It can be difficult to determine whether or not a child needs protection, and there are situations where children are put in danger, such as leaving them alone in a hot car. This summer, two parents in Florence, South Carolina, were arrested and charged with neglect after their 13-month-old son died from overheating, according to the Associated Press.

The parents "told police that they forgot the toddler was in the vehicle when they returned home from church," and didn't remember until over an hour later, at which point they took the child to the hospital.

In other cases, however, The Washington Post suggests that such harsh punishments as arrests and removal of the children are counterproductive: "It doesn’t benefit these kids in the least to give their parents a criminal record, smear their parents’ names in their neighborhoods and communities and make it more difficult for their parents to find a job."

Email: ehales@deseretnews.com

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1. barakhlo
London, 00,
July 23, 2014

This article says that: "In Katy, Texas, this week, shoppers smashed the windows of a woman's jeep after she left her children inside while getting a haircut, USA Today reported."

Turns out this was not correct. The woman accidentally locked the kids in the car and actually asked these "shoppers" to smash the windows.

2. MNmamaof4
Lakeville, MN,
July 23, 2014

There are currently around 100 stranger abductions of children in the U.S. each year. Compare that to around 2,000 child fatalities due to car accidents per year. So statistically, children are safer left at home than riding with parents. But we now live in a society that says 1)children must be constantly hovered over and protected from every negative life experience and 2)parents are to be blamed for every bad thing that happens in a child's life. So maybe all this hovering could save a handful from physical harm, but do we know the social and emotional consequences of helicopter parenting to millions of children in exchange?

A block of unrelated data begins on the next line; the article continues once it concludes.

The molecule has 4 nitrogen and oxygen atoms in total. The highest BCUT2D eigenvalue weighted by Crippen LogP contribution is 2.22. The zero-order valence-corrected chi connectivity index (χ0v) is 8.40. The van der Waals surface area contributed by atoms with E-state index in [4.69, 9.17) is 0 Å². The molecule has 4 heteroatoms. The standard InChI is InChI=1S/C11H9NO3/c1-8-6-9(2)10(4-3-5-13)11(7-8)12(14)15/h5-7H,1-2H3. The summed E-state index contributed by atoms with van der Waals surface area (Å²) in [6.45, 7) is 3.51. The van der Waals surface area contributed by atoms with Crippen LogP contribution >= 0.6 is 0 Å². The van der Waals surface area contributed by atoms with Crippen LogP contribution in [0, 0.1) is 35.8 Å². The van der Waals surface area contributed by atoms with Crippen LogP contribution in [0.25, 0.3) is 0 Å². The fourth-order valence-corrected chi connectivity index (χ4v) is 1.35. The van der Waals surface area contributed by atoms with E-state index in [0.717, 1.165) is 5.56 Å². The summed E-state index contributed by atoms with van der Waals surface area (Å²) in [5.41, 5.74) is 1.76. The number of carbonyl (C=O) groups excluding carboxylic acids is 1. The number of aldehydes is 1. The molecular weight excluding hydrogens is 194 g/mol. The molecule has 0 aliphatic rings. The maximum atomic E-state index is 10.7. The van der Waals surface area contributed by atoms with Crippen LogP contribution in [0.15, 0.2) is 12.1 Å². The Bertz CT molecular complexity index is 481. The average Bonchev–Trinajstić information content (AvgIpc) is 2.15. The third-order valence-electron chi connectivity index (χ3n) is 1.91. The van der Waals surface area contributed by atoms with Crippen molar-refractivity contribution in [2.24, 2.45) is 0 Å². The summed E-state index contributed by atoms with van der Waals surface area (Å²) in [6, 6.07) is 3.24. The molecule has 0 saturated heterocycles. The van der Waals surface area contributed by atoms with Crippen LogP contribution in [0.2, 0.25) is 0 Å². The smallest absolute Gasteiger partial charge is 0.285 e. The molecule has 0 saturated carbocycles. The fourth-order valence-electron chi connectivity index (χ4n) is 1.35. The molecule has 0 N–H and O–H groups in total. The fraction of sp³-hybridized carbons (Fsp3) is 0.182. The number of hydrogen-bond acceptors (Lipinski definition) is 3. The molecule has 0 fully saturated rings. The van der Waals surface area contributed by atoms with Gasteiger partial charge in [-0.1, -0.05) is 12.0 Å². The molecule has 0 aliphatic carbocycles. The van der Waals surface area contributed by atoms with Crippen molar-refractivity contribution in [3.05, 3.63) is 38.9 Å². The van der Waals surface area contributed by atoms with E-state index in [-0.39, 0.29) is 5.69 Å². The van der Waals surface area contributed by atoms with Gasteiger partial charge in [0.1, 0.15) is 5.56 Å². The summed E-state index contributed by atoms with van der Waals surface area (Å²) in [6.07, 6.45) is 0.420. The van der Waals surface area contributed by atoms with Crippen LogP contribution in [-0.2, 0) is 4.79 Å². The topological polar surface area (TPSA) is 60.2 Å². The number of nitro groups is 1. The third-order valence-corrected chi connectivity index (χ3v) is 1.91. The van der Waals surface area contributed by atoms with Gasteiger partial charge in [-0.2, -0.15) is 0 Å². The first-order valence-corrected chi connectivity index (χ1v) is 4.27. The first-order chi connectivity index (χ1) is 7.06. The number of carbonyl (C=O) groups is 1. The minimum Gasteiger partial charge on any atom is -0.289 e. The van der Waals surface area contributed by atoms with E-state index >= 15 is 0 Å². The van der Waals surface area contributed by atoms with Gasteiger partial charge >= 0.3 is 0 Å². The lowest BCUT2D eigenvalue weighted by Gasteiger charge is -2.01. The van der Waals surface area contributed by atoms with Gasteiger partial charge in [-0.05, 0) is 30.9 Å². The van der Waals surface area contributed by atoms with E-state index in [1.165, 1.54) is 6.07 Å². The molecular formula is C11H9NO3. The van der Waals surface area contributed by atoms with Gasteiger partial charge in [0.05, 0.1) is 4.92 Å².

3. Kings Court
Alpine, UT,
July 23, 2014

The kids were probably crying because they didn't want to have to sit in the car, not because they were dying. If anyone has ever raised any children, they are kidding themselves if they don't think this is a likely possibility. My parents had us sit and wait in the car for a few minutes while they ran into the bank or some other quick errand when we were this age. We could roll down the windows or open the door if we got warm. We hated it because we wanted to go every place our parents were going, but there was no harm done and as an adult, I can see why my parents didn't want to unload a car of kids to go into the bank for five minutes. I would really hate to be a parent nowadays where the public is voluntarily turning themselves into informants and reporting on the activities of others without even knowing the facts or circumstances. I agree that the public needs to be vigilant when it comes to the safety of children, but that also means to act responsibly as well.

4. MsStanley
Sewell/USA, NJ,
July 23, 2014

I find the tone of this article sad...be careful about leaving your kids alone or you might get into trouble? How about be a responsible parent? If any situation arises where one is not available to watch their own children, they should hire a sitter, or ask a neighbor. I cannot fathom going to work a shift, or to classes at university while leaving young children unsupervised. Sadly, UT does not have a set age for when it is ok to leave kids home - but the national SAFEKIDS campaign suggests 12. I feel that 12 is a good age suggestion for leaving children alone in public as well. Being with your kids does not mean you have to hover over them, or be overprotective, it just means being there if a problem or emergency arises - isn't that what parents are supposed to do?

5. coltakashi
Richland, WA,
July 23, 2014

In most there societies, when adults see a young child without a parent nearby, they help to watch over the child, not call the police to arrest the parent, and have social services place the child in the custody of a stranger, where there is a much higher risk of child abuse.